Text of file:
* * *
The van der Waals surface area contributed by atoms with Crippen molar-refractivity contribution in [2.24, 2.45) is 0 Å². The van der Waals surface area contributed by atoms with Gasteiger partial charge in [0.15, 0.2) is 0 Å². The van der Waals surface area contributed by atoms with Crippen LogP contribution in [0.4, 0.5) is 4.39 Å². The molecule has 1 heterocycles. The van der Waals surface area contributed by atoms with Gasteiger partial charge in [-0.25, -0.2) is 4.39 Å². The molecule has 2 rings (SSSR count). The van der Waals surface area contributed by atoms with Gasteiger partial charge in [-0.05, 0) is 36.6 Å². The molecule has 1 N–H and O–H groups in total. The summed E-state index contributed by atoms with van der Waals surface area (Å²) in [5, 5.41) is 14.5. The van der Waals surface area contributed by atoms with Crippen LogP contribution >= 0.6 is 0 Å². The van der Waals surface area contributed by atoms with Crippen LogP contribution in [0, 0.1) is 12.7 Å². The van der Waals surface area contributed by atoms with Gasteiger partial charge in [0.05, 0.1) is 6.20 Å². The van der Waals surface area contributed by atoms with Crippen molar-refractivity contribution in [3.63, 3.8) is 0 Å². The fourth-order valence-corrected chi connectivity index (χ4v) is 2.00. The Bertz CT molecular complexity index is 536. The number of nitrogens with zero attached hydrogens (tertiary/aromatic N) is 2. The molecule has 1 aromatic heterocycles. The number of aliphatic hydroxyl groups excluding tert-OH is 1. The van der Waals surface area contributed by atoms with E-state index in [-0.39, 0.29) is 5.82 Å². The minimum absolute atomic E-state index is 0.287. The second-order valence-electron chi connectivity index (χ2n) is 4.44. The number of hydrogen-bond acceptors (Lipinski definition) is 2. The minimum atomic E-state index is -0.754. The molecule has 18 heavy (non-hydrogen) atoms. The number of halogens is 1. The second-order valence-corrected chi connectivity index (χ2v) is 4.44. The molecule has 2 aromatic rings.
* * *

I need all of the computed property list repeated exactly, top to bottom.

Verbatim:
The van der Waals surface area contributed by atoms with Crippen molar-refractivity contribution in [2.24, 2.45) is 0 Å². The van der Waals surface area contributed by atoms with Gasteiger partial charge in [0.15, 0.2) is 0 Å². The van der Waals surface area contributed by atoms with Crippen LogP contribution in [0.4, 0.5) is 4.39 Å². The molecule has 1 heterocycles. The van der Waals surface area contributed by atoms with Gasteiger partial charge in [-0.25, -0.2) is 4.39 Å². The molecule has 2 rings (SSSR count). The van der Waals surface area contributed by atoms with Gasteiger partial charge in [-0.05, 0) is 36.6 Å². The molecule has 1 N–H and O–H groups in total. The summed E-state index contributed by atoms with van der Waals surface area (Å²) in [5, 5.41) is 14.5. The van der Waals surface area contributed by atoms with Crippen LogP contribution >= 0.6 is 0 Å². The van der Waals surface area contributed by atoms with Crippen LogP contribution in [0, 0.1) is 12.7 Å². The van der Waals surface area contributed by atoms with Gasteiger partial charge in [0.05, 0.1) is 6.20 Å². The van der Waals surface area contributed by atoms with Crippen molar-refractivity contribution in [3.63, 3.8) is 0 Å². The fourth-order valence-corrected chi connectivity index (χ4v) is 2.00. The Bertz CT molecular complexity index is 536. The number of nitrogens with zero attached hydrogens (tertiary/aromatic N) is 2. The molecule has 1 aromatic heterocycles. The number of aliphatic hydroxyl groups excluding tert-OH is 1. The van der Waals surface area contributed by atoms with E-state index in [-0.39, 0.29) is 5.82 Å². The minimum absolute atomic E-state index is 0.287. The second-order valence-electron chi connectivity index (χ2n) is 4.44. The number of hydrogen-bond acceptors (Lipinski definition) is 2. The minimum atomic E-state index is -0.754. The molecule has 18 heavy (non-hydrogen) atoms. The number of halogens is 1. The second-order valence-corrected chi connectivity index (χ2v) is 4.44. The molecule has 2 aromatic rings.